In my Physics experience of over 40 years, Trig substitution is one of the most common and important techniques you will use, If integration by parts is what is referred as power reduction, this is important too. It is a lot better to learn these techniques now (in secondary school). In college, you will be much busier if you are in a science program. The competition will be tougher, and will be familiar with these techniques. Sounds like CrystalCaribean is right on. When you come with powerful mathematical tools, learning physics is easier, not harder to learn,
     
  15. Sep 16, 2015 #14
    Like someone said, you never need it until you do. Once you get into DiffEq it will be very useful.

    Also, if there is a problem in a textbook that needs it, (there will be). Those problems are nearly impossible to do with out it.

    That being said, it's really not hard at all. Memorize your Pythagorean identities and you're golden.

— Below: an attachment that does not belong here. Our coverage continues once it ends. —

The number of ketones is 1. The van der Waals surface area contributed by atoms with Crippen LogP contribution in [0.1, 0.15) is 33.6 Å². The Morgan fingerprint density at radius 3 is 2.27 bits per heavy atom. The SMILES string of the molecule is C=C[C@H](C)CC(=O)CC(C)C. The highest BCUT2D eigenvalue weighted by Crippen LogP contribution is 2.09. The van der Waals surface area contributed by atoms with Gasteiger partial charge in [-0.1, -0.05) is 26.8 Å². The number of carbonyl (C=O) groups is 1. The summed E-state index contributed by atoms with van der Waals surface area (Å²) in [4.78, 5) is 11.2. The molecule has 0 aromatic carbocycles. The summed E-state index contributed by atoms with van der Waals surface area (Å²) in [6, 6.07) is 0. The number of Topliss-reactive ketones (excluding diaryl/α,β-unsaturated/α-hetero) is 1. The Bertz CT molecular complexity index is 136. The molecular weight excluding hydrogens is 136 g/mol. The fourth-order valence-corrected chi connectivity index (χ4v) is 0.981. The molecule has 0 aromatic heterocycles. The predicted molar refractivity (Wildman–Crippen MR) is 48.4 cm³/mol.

16. Sep 17, 2015 #15
    As I'm beginning to figure out this semester (3 hours into tonight's homework assignment), it isn't the calculation or the remembering of identities that's hard. The "hard" part is staring at an integral and knowing which integration method is the best one to use and WHY that method is the best choice, unless, of course, you REALLY enjoy taking 90 minutes to solve each integral.

    My math experience is quite insignificant compared to some of the others replying here, but it seems that Calc II forces you to become much more concerned with the "why" than the "how" and I've found that a bit more challenging.

    Also noteworthy, there are two younger boys in my Calc II class who just graduated high school. This is their first college math class, and there have already been a few instances in which they missed out on something in their high school Calc I class that they now need in this course. I'm not sure where you live, but here in southern California, it seems to be an issue. Might be worth looking into so you have a better handle on which blanks you'll need to fill? o0)